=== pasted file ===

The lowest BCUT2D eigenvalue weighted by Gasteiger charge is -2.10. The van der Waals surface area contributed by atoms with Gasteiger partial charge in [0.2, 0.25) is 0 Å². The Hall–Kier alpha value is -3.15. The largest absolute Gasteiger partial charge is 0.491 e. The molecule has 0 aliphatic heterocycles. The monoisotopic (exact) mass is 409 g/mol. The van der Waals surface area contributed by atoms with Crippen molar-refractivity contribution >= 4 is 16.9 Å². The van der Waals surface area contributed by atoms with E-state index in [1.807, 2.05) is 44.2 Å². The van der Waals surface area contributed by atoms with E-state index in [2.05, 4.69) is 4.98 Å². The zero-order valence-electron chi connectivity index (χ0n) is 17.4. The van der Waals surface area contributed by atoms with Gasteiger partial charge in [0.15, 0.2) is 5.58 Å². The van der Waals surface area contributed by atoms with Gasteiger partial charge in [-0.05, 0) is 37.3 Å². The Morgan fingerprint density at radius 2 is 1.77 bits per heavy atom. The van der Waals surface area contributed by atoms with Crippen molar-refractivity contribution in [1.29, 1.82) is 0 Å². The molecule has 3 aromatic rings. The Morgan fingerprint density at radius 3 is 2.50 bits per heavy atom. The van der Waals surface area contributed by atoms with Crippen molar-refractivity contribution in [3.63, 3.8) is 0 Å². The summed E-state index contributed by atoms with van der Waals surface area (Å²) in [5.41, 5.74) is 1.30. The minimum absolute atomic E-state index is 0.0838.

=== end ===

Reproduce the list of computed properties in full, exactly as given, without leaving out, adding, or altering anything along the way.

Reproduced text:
The lowest BCUT2D eigenvalue weighted by Gasteiger charge is -2.10. The van der Waals surface area contributed by atoms with Gasteiger partial charge in [0.2, 0.25) is 0 Å². The Hall–Kier alpha value is -3.15. The largest absolute Gasteiger partial charge is 0.491 e. The molecule has 0 aliphatic heterocycles. The monoisotopic (exact) mass is 409 g/mol. The van der Waals surface area contributed by atoms with Crippen molar-refractivity contribution >= 4 is 16.9 Å². The van der Waals surface area contributed by atoms with E-state index in [1.807, 2.05) is 44.2 Å². The van der Waals surface area contributed by atoms with E-state index in [2.05, 4.69) is 4.98 Å². The zero-order valence-electron chi connectivity index (χ0n) is 17.4. The van der Waals surface area contributed by atoms with Gasteiger partial charge in [0.15, 0.2) is 5.58 Å². The van der Waals surface area contributed by atoms with Gasteiger partial charge in [-0.05, 0) is 37.3 Å². The Morgan fingerprint density at radius 2 is 1.77 bits per heavy atom. The van der Waals surface area contributed by atoms with Crippen molar-refractivity contribution in [1.29, 1.82) is 0 Å². The molecule has 3 aromatic rings. The Morgan fingerprint density at radius 3 is 2.50 bits per heavy atom. The van der Waals surface area contributed by atoms with Crippen molar-refractivity contribution in [3.63, 3.8) is 0 Å². The summed E-state index contributed by atoms with van der Waals surface area (Å²) in [5.41, 5.74) is 1.30. The minimum absolute atomic E-state index is 0.0838.